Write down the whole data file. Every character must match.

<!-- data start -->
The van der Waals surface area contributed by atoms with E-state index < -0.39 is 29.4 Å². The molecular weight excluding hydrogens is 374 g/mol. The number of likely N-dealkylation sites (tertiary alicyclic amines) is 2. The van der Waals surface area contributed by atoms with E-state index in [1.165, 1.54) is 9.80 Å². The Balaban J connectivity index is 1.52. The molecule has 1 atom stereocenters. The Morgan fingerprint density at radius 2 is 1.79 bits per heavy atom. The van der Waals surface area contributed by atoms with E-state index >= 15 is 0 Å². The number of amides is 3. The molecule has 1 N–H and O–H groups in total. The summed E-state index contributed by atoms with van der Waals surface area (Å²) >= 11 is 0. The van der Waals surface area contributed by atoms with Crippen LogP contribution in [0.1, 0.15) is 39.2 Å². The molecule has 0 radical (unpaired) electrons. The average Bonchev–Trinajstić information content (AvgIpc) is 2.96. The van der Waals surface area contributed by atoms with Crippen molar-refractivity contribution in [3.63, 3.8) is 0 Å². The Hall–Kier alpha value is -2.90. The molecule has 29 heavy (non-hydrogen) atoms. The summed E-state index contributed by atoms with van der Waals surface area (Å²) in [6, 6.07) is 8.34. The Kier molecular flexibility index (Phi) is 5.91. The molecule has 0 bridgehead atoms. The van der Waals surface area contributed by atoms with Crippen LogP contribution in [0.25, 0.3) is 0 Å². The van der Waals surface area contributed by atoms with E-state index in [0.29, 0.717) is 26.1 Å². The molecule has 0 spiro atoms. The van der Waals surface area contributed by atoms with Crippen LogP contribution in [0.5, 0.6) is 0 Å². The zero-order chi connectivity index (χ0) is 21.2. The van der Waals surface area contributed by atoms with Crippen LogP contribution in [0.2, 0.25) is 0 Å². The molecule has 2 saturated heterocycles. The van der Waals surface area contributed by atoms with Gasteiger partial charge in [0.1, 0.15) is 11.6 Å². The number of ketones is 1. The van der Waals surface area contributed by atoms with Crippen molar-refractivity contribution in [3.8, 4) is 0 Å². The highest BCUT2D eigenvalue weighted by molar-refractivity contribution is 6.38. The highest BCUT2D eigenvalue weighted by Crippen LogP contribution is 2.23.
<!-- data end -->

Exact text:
The van der Waals surface area contributed by atoms with E-state index < -0.39 is 29.4 Å². The molecular weight excluding hydrogens is 374 g/mol. The number of likely N-dealkylation sites (tertiary alicyclic amines) is 2. The van der Waals surface area contributed by atoms with E-state index in [1.165, 1.54) is 9.80 Å². The Balaban J connectivity index is 1.52. The molecule has 1 atom stereocenters. The Morgan fingerprint density at radius 2 is 1.79 bits per heavy atom. The van der Waals surface area contributed by atoms with E-state index >= 15 is 0 Å². The number of amides is 3. The molecule has 1 N–H and O–H groups in total. The summed E-state index contributed by atoms with van der Waals surface area (Å²) >= 11 is 0. The van der Waals surface area contributed by atoms with Crippen LogP contribution in [0.1, 0.15) is 39.2 Å². The molecule has 0 radical (unpaired) electrons. The average Bonchev–Trinajstić information content (AvgIpc) is 2.96. The van der Waals surface area contributed by atoms with Crippen molar-refractivity contribution in [3.63, 3.8) is 0 Å². The Hall–Kier alpha value is -2.90. The molecule has 29 heavy (non-hydrogen) atoms. The summed E-state index contributed by atoms with van der Waals surface area (Å²) in [6, 6.07) is 8.34. The Kier molecular flexibility index (Phi) is 5.91. The molecule has 0 bridgehead atoms. The van der Waals surface area contributed by atoms with Crippen LogP contribution in [0.25, 0.3) is 0 Å². The van der Waals surface area contributed by atoms with E-state index in [0.29, 0.717) is 26.1 Å². The molecule has 0 spiro atoms. The van der Waals surface area contributed by atoms with Crippen LogP contribution in [0.5, 0.6) is 0 Å². The zero-order chi connectivity index (χ0) is 21.2. The van der Waals surface area contributed by atoms with Crippen LogP contribution in [0.2, 0.25) is 0 Å². The molecule has 2 saturated heterocycles. The van der Waals surface area contributed by atoms with Gasteiger partial charge in [0.1, 0.15) is 11.6 Å². The number of ketones is 1. The van der Waals surface area contributed by atoms with Crippen molar-refractivity contribution in [3.8, 4) is 0 Å². The highest BCUT2D eigenvalue weighted by molar-refractivity contribution is 6.38. The highest BCUT2D eigenvalue weighted by Crippen LogP contribution is 2.23.